Adversity can be defined as “an adverse or unfortunate event or circumstance”, but what isn’t defined is the word being completely subjective. In my opinion, it is all about perspective, but that mindset doesn’t just switch overnight.

I have had to deal with Type 1 diabetes my entire life and the disease will overtake you, if you allow it to. You cannot take a day off from it. So just like living with my diabetes, I was not going to fall victim to what cards I had been handed.

Having Type 1 diabetes is my ‘normal’. I don’t remember my life without it. And although it doesn’t make things easy for me, there are definitely lessons I have learned from having the disease – self awareness, body management, the importance of consistency.

I can’t sit here and say that I’m a perfect diabetic and that life is rainbows and butterflies, because it is not. But I would be miserable if I focused my energy on the negatives of the disease and the other health adversities that I have faced. There are days where my body is completely out of sync with itself, but I also know that I am fortunate enough to have a body that is able to take a step out of bed in the morning and that is not something I take for granted.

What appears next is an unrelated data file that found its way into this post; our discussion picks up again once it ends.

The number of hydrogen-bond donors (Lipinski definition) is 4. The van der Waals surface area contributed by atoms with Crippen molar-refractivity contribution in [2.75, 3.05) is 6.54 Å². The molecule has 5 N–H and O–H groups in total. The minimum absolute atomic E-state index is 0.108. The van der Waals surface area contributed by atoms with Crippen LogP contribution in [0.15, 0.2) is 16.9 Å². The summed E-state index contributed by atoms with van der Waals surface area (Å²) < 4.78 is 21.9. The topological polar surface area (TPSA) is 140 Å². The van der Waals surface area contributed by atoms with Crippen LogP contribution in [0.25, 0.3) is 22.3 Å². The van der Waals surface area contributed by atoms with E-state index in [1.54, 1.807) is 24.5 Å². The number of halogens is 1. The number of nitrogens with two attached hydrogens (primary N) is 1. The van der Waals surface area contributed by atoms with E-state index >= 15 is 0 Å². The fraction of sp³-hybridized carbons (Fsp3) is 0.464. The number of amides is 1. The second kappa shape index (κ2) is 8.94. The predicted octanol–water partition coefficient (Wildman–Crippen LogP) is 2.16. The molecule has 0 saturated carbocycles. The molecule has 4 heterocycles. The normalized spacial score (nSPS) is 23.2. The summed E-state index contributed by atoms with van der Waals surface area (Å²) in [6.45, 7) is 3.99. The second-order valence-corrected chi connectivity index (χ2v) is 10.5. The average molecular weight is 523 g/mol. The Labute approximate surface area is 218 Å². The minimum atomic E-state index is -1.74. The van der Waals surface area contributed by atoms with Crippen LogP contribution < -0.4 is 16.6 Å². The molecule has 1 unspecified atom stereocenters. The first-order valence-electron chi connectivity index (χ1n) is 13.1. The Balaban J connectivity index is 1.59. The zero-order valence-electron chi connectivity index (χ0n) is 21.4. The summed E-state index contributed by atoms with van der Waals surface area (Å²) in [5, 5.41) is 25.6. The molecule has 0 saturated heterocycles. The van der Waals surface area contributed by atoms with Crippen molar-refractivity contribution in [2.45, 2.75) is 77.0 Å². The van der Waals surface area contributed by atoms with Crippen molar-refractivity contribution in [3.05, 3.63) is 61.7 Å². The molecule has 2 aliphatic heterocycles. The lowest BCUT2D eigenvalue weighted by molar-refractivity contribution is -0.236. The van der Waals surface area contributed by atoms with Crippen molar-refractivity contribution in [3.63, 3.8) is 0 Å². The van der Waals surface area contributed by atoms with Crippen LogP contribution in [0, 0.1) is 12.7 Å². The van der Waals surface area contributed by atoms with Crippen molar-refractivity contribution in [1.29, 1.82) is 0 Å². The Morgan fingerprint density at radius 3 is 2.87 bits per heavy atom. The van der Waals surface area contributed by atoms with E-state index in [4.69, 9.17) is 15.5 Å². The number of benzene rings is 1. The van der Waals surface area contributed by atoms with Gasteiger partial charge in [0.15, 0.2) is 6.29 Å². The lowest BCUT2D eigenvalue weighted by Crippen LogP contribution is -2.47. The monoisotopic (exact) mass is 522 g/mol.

So with that I say, ‘choose to conquer’. We are all facing battles of all definitions, some that we aren’t even physically able to see. But most of them have something in common – it is out of our control. What is in our control is how we choose to see them and handle them.

Pitcher Sara Groenewegen has represented Canada at two Pan American Games, winning gold in 2015 and silver in 2019. She recently moved across the country from Surrey to Halifax to put herself in the best environment to train. She hopes to make her Olympic debut at Tokyo 2020 as softball makes its return to the Olympic program after more than a decade.